The mobile industry had done many things well and done them conscientiously. It still does. But in the wider context of other industries wanting to tap into the enormous potential of mobile data – to drive efficiency, for example, or gain more customers - the networks weren’t working for them.

The operators in 2007 can be likened to a bridge whose owners policies and tariffs dictated what was being built on each side of their bridge. The operators didn’t own the land on either side of the bridge, but what they allowed over the bridge dictated what how that land was developed - or not developed. And this conservatism presented an obstacle for other industries wanting to harness mobile networks. Compared to today, the mobile services and applications markets were a wasteland.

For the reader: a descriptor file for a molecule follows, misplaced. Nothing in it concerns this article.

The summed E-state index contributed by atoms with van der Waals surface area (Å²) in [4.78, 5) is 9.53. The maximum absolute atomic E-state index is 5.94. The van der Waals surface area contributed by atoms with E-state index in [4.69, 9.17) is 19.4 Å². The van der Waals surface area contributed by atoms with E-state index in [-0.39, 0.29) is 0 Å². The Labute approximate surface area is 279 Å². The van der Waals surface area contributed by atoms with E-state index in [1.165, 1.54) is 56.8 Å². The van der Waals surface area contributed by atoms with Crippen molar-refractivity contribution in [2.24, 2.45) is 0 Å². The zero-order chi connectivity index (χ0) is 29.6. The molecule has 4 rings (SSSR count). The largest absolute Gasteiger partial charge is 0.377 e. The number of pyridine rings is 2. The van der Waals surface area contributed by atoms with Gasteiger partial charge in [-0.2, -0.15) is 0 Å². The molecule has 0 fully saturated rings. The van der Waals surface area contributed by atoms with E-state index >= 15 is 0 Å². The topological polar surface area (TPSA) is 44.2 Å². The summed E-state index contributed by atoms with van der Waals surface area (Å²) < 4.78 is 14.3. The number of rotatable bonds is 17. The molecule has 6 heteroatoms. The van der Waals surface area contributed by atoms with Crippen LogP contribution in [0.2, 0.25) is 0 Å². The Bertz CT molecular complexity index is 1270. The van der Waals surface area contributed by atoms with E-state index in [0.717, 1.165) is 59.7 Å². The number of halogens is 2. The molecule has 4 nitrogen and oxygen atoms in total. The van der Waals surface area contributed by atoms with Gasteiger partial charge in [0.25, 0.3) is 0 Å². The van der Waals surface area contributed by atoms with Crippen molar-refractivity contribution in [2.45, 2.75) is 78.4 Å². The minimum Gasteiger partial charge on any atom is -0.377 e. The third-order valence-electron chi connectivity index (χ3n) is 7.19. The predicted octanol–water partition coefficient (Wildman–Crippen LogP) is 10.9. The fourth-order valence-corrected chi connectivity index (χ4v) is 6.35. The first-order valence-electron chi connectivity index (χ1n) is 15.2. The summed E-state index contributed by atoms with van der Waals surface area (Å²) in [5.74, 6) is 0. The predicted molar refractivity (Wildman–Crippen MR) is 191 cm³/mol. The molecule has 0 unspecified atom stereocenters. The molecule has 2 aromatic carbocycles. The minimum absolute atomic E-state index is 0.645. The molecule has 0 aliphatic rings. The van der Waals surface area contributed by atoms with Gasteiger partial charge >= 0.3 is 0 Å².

The industry had put itself at the centre of the universe, not other peoples services or the consumer. As Aristotle says in his Politics – the judge of the meal should be the diner.

1The final design to run BB10 was the BlackBerry Passport (September 2014), tweaked for the BlackBerry Passport SE (August 2015). Subsequently BlackBerry licensed the rights and an Android suite to other manufacturers – the most recent was the BlackBerry Key2 Lite (2018).

Andrew Orlowski
Columnist - CW Journal

Andrew Orlowski is a columnist for Daily Telegraph Business and provided oral evidence to Parliament’s All Party Enquiry on Artificial Intelligence. He is a regular contributor to the BBC and Sky News on innovation and technology policy. He was formerly executive editor of The Register.